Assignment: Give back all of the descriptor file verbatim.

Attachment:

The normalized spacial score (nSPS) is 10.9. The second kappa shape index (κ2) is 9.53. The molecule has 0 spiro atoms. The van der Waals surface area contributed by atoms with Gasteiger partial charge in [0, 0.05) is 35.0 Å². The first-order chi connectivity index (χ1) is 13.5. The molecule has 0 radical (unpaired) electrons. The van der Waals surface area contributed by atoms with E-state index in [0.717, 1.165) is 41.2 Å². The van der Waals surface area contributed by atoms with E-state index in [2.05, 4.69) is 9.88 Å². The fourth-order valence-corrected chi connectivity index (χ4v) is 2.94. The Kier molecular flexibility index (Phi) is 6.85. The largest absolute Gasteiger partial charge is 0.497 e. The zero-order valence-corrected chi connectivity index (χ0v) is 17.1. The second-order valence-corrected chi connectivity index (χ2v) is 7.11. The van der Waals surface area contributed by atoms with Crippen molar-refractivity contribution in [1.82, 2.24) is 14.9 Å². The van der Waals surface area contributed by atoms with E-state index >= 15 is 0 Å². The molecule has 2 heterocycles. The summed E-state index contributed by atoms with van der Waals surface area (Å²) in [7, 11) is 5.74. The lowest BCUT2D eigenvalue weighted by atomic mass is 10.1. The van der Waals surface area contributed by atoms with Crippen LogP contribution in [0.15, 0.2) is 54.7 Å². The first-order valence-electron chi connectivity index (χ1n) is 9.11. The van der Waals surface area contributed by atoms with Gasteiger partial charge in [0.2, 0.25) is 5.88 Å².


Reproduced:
The normalized spacial score (nSPS) is 10.9. The second kappa shape index (κ2) is 9.53. The molecule has 0 spiro atoms. The van der Waals surface area contributed by atoms with Gasteiger partial charge in [0, 0.05) is 35.0 Å². The first-order chi connectivity index (χ1) is 13.5. The molecule has 0 radical (unpaired) electrons. The van der Waals surface area contributed by atoms with E-state index in [0.717, 1.165) is 41.2 Å². The van der Waals surface area contributed by atoms with E-state index in [2.05, 4.69) is 9.88 Å². The fourth-order valence-corrected chi connectivity index (χ4v) is 2.94. The Kier molecular flexibility index (Phi) is 6.85. The largest absolute Gasteiger partial charge is 0.497 e. The zero-order valence-corrected chi connectivity index (χ0v) is 17.1. The second-order valence-corrected chi connectivity index (χ2v) is 7.11. The van der Waals surface area contributed by atoms with Crippen molar-refractivity contribution in [1.82, 2.24) is 14.9 Å². The van der Waals surface area contributed by atoms with E-state index >= 15 is 0 Å². The molecule has 2 heterocycles. The summed E-state index contributed by atoms with van der Waals surface area (Å²) in [7, 11) is 5.74. The lowest BCUT2D eigenvalue weighted by atomic mass is 10.1. The van der Waals surface area contributed by atoms with Crippen LogP contribution in [0.15, 0.2) is 54.7 Å². The first-order valence-electron chi connectivity index (χ1n) is 9.11. The van der Waals surface area contributed by atoms with Gasteiger partial charge in [0.2, 0.25) is 5.88 Å².